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President Obama’s Budget Proposal Seeks $19 Billion to Launch Cybersecurity National Action Plan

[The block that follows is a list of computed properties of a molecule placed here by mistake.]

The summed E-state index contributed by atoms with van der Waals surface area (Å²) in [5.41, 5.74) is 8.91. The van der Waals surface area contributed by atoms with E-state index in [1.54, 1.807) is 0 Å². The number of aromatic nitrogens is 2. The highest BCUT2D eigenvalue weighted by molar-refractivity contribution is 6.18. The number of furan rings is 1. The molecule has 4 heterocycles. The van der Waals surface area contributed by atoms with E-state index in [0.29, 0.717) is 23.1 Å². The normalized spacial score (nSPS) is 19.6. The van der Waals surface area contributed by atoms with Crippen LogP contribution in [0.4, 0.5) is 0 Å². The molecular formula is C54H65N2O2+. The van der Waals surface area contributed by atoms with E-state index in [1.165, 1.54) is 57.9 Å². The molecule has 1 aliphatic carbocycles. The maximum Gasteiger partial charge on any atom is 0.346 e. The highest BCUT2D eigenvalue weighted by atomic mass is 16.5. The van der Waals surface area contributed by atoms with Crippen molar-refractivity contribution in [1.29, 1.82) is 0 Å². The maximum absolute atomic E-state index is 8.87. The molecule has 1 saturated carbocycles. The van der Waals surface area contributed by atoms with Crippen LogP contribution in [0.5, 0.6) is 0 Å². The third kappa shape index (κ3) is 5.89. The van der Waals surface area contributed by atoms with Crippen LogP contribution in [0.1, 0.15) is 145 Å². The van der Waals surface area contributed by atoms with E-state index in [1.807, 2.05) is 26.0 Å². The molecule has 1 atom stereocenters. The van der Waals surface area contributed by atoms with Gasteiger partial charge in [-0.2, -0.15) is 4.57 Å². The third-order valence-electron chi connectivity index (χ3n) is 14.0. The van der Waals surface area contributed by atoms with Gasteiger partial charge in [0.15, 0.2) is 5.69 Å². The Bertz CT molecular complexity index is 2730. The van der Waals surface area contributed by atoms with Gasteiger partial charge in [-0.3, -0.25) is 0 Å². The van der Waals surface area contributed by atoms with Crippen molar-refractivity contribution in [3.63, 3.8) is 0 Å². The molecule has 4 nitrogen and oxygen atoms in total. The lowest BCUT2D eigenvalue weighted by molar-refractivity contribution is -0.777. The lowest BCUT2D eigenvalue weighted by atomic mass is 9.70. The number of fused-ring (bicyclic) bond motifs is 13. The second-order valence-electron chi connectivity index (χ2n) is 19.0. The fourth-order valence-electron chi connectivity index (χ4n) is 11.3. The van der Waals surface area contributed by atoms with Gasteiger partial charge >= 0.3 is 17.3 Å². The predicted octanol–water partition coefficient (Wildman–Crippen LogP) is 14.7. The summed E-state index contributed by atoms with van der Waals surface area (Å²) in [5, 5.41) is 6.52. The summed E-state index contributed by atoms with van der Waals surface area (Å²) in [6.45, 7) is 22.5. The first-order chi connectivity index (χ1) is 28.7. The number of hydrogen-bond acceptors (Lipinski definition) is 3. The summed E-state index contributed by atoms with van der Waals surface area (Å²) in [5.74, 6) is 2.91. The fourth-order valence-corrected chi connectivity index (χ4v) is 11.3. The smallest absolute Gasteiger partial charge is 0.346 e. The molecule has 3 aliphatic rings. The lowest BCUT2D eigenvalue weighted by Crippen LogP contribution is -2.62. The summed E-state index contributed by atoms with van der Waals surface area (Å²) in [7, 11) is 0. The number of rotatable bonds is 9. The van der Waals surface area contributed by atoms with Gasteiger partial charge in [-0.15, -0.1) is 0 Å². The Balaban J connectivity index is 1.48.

President Obama presented his final annual budget proposal to Congress on Tuesday, which included a $19 billion request to support the launch of his new Cybersecurity National Action Plan (CNAP). The $19 billion request reflects a $5 billion increase in current spending. The President insists that this investment will ensure that Americans will have the tools to protect themselves online, companies will be able to protect their operations and information from hackers, and the government will be able to defend itself against cyber attacks. Some highlights of the CNAP include:   • $3.1 billion to form the Information Technology Modernization Fund, which will rebuild the federal government’s aging computer systems.   • The formation of the Commission on Enhancing National Cybersecurity, comprised of top business and technical non-government employees and thinkers, who will advise the government on the newest technical solutions and the best cybersecurity practices to protect privacy and public safety.